Three men who allegedly posed as Australian Tax Officers and duped Indian actress and dancer Isha Sharvani were arrested by Delhi Police Wednesday. Sharvani, who lives in Perth, Australia, was cheated of 5,700 AUD (Rs 2,76,000).
Police said the prime accused, identified as Bhanuj Berry (24), allegedly ran a fake call centre from West Delhi s Vikaspuri. He along with two others, Puneet Chaddha (34) and Rishab Khanna (23), has duped more than 100 Australian citizens by posing as tax officers, police said.
While Berry studied B.Com from School of Open Learning, Chaddha is an MBA graduate. The third accused, Khanna. is in his final year of Bachelor of Business Administration.
The Cyber Crime Unit constituted a team under the supervision of Aditya Gautam (ACP, Cyber Crime) and arrested the accused within 24 hours of the actress filing a complaint.
On Monday, one of the accused called Sharvani and told her he works for the Tax Department in Australia. He threatened her, saying the Australian government has issued an arrest warrant against her for violating rules while filing her tax returns. He asked Sharvani to give him her tax accountant s name and number. Later, another man claiming to be from the tax accountant s office called and said there was an error in her tax returns and that she wasn t at fault as the tax company didn t inform her about the new rules issued by the government. She was instructed to pay 5,700 AUD to the remittance officer of the Australian Tax Department in India and was assured that the company would reimburse the amount, said DCP (Cyber Crime) Anyesh Roy.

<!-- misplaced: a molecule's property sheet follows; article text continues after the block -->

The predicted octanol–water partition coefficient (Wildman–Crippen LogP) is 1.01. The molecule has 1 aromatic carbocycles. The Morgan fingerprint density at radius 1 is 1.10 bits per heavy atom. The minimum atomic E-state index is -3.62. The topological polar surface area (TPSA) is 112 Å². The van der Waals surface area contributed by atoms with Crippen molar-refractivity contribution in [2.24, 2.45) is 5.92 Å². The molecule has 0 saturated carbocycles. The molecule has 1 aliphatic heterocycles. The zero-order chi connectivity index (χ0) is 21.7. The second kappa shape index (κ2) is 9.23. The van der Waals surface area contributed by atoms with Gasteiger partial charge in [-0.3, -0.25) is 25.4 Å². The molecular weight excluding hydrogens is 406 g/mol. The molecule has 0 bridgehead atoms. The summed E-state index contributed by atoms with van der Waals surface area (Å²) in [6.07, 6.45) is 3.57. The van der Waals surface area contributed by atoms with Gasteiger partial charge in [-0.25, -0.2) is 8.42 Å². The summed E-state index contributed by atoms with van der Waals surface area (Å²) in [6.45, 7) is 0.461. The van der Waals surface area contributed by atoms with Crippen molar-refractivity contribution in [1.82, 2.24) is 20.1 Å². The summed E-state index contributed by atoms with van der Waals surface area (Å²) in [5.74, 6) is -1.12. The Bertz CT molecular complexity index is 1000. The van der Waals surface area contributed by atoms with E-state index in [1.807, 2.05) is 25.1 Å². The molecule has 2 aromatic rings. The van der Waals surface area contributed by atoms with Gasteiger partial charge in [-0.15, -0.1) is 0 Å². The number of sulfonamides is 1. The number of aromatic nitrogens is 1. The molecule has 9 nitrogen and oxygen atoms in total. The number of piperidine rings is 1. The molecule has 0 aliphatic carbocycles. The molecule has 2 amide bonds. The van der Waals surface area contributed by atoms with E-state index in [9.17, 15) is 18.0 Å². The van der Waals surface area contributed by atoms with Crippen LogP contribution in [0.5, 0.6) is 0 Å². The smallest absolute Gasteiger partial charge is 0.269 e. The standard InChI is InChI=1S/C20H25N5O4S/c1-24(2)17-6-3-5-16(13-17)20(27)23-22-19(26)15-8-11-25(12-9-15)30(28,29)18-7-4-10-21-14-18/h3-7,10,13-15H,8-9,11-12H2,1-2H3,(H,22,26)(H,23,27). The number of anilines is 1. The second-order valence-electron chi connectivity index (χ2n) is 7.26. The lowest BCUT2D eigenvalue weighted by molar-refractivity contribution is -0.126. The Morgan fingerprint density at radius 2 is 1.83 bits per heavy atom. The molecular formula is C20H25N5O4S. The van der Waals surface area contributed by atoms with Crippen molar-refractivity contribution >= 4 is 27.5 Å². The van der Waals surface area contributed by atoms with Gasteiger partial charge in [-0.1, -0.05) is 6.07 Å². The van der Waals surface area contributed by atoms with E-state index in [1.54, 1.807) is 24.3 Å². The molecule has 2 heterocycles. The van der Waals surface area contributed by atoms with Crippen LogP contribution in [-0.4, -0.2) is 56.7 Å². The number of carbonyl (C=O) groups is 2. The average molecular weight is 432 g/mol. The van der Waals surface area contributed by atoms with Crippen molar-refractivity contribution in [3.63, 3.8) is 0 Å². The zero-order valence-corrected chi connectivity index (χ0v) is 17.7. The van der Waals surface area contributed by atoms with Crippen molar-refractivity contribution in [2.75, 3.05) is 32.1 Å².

The accused told Sharvani to transfer 3,500 AUD through Western Union and 2,200 AUD via Ria Money Transfer. Police said the men stayed on the call with her for three hours till she transferred the money. Later, the actress realised she had been duped and filed a complaint, said police.
Police said the Western Union account was registered in Berry s name. He was traced and brought in for questioning.
He tried to mislead us by producing fake documents but later confessed to the crime. He said he had been running the fake call centre with two others for eight months. More than 15 people worked under him, procuring data of Australian citizens through the dark web . They called them using Voice over IP call (VoIP). They used spoofing software to get numbers registered in Canberra, said a senior police officer.
DCP Roy said the accused used the same modus operandi to fool more than 100 people in Australia they pretended to be tax officers from Australia and threatened their targets with arrest, following which the victims would transfer the money.
Berry disclosed the names of the two other accused and police arrested them while they were trying to flee the city.